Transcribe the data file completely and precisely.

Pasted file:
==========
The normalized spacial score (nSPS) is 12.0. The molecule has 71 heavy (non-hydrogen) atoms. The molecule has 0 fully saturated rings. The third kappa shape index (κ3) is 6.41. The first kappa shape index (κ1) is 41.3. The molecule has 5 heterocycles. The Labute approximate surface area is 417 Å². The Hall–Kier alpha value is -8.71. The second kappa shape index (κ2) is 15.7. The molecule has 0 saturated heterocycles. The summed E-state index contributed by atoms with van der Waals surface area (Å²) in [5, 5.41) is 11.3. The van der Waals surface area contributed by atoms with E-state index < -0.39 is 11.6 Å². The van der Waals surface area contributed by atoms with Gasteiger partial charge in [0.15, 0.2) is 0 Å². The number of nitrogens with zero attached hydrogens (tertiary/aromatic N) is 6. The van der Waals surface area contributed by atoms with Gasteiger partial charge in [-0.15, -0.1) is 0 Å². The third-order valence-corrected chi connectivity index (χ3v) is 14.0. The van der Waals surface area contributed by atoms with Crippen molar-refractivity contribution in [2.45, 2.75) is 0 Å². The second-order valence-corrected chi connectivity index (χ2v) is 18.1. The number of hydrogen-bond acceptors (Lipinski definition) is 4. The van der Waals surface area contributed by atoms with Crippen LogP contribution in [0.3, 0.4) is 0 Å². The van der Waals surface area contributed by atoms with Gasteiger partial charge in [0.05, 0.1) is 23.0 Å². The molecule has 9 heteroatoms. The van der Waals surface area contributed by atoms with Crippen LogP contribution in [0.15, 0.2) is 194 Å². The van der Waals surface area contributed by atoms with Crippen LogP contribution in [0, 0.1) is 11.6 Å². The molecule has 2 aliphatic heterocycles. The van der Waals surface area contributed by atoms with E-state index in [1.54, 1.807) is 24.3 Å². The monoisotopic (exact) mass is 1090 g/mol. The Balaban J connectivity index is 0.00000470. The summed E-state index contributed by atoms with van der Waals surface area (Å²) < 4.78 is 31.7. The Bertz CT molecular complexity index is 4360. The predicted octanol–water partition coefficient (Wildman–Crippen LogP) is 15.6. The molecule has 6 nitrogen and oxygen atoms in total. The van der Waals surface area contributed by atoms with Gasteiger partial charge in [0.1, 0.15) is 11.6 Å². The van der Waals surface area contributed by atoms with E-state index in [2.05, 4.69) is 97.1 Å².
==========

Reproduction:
The normalized spacial score (nSPS) is 12.0. The molecule has 71 heavy (non-hydrogen) atoms. The molecule has 0 fully saturated rings. The third kappa shape index (κ3) is 6.41. The first kappa shape index (κ1) is 41.3. The molecule has 5 heterocycles. The Labute approximate surface area is 417 Å². The Hall–Kier alpha value is -8.71. The second kappa shape index (κ2) is 15.7. The molecule has 0 saturated heterocycles. The summed E-state index contributed by atoms with van der Waals surface area (Å²) in [5, 5.41) is 11.3. The van der Waals surface area contributed by atoms with E-state index < -0.39 is 11.6 Å². The van der Waals surface area contributed by atoms with Gasteiger partial charge in [0.15, 0.2) is 0 Å². The number of nitrogens with zero attached hydrogens (tertiary/aromatic N) is 6. The van der Waals surface area contributed by atoms with Gasteiger partial charge in [-0.15, -0.1) is 0 Å². The third-order valence-corrected chi connectivity index (χ3v) is 14.0. The van der Waals surface area contributed by atoms with Crippen molar-refractivity contribution in [2.45, 2.75) is 0 Å². The second-order valence-corrected chi connectivity index (χ2v) is 18.1. The number of hydrogen-bond acceptors (Lipinski definition) is 4. The van der Waals surface area contributed by atoms with Crippen LogP contribution in [0.3, 0.4) is 0 Å². The van der Waals surface area contributed by atoms with Gasteiger partial charge in [0.05, 0.1) is 23.0 Å². The molecule has 9 heteroatoms. The van der Waals surface area contributed by atoms with Crippen LogP contribution in [0.15, 0.2) is 194 Å². The van der Waals surface area contributed by atoms with Crippen LogP contribution in [0, 0.1) is 11.6 Å². The molecule has 2 aliphatic heterocycles. The van der Waals surface area contributed by atoms with E-state index in [1.54, 1.807) is 24.3 Å². The monoisotopic (exact) mass is 1090 g/mol. The Balaban J connectivity index is 0.00000470. The summed E-state index contributed by atoms with van der Waals surface area (Å²) < 4.78 is 31.7. The Bertz CT molecular complexity index is 4360. The predicted octanol–water partition coefficient (Wildman–Crippen LogP) is 15.6. The molecule has 6 nitrogen and oxygen atoms in total. The van der Waals surface area contributed by atoms with Gasteiger partial charge in [0.1, 0.15) is 11.6 Å². The van der Waals surface area contributed by atoms with E-state index in [2.05, 4.69) is 97.1 Å².